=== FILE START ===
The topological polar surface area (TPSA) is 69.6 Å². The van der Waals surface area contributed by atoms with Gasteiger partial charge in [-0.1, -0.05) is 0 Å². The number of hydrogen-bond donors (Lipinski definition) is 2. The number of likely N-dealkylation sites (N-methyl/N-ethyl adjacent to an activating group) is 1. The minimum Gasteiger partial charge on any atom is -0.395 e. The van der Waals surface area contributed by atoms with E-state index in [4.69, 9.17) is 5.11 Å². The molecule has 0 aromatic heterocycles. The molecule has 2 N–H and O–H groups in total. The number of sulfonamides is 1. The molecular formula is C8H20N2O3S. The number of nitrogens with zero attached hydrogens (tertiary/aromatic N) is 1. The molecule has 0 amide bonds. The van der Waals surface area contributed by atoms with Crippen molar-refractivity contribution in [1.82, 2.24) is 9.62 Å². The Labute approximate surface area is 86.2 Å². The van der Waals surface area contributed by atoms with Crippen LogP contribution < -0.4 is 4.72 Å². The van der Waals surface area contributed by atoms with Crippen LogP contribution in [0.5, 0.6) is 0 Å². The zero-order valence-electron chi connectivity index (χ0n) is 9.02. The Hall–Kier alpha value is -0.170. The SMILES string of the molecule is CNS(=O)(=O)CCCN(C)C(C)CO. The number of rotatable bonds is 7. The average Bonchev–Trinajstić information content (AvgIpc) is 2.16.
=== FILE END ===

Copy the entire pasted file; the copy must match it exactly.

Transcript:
The topological polar surface area (TPSA) is 69.6 Å². The van der Waals surface area contributed by atoms with Gasteiger partial charge in [-0.1, -0.05) is 0 Å². The number of hydrogen-bond donors (Lipinski definition) is 2. The number of likely N-dealkylation sites (N-methyl/N-ethyl adjacent to an activating group) is 1. The minimum Gasteiger partial charge on any atom is -0.395 e. The van der Waals surface area contributed by atoms with E-state index in [4.69, 9.17) is 5.11 Å². The molecule has 0 aromatic heterocycles. The molecule has 2 N–H and O–H groups in total. The number of sulfonamides is 1. The molecular formula is C8H20N2O3S. The number of nitrogens with zero attached hydrogens (tertiary/aromatic N) is 1. The molecule has 0 amide bonds. The van der Waals surface area contributed by atoms with Crippen molar-refractivity contribution in [1.82, 2.24) is 9.62 Å². The Labute approximate surface area is 86.2 Å². The van der Waals surface area contributed by atoms with Crippen LogP contribution < -0.4 is 4.72 Å². The van der Waals surface area contributed by atoms with Crippen LogP contribution in [0.5, 0.6) is 0 Å². The zero-order valence-electron chi connectivity index (χ0n) is 9.02. The Hall–Kier alpha value is -0.170. The SMILES string of the molecule is CNS(=O)(=O)CCCN(C)C(C)CO. The number of rotatable bonds is 7. The average Bonchev–Trinajstić information content (AvgIpc) is 2.16.